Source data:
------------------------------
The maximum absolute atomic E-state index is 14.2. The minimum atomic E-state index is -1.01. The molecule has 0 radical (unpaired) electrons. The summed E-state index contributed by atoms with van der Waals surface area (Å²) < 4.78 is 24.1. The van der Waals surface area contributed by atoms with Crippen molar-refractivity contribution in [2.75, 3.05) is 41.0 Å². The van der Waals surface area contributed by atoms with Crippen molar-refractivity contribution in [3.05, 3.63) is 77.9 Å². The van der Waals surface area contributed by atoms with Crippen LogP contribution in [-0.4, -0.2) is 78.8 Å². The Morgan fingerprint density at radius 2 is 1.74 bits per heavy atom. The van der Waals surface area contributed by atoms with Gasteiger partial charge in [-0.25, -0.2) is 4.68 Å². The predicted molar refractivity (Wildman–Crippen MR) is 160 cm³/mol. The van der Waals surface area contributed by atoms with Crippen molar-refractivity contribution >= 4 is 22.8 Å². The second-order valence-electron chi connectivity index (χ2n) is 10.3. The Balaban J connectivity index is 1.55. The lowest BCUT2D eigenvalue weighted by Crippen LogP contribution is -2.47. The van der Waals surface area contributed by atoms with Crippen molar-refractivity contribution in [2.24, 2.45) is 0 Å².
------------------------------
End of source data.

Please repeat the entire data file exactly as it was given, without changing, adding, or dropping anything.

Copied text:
The maximum absolute atomic E-state index is 14.2. The minimum atomic E-state index is -1.01. The molecule has 0 radical (unpaired) electrons. The summed E-state index contributed by atoms with van der Waals surface area (Å²) < 4.78 is 24.1. The van der Waals surface area contributed by atoms with Crippen molar-refractivity contribution in [2.75, 3.05) is 41.0 Å². The van der Waals surface area contributed by atoms with Crippen molar-refractivity contribution in [3.05, 3.63) is 77.9 Å². The van der Waals surface area contributed by atoms with Crippen LogP contribution in [-0.4, -0.2) is 78.8 Å². The Morgan fingerprint density at radius 2 is 1.74 bits per heavy atom. The van der Waals surface area contributed by atoms with Gasteiger partial charge in [-0.25, -0.2) is 4.68 Å². The predicted molar refractivity (Wildman–Crippen MR) is 160 cm³/mol. The van der Waals surface area contributed by atoms with Crippen molar-refractivity contribution >= 4 is 22.8 Å². The second-order valence-electron chi connectivity index (χ2n) is 10.3. The Balaban J connectivity index is 1.55. The lowest BCUT2D eigenvalue weighted by Crippen LogP contribution is -2.47. The van der Waals surface area contributed by atoms with Crippen molar-refractivity contribution in [2.24, 2.45) is 0 Å².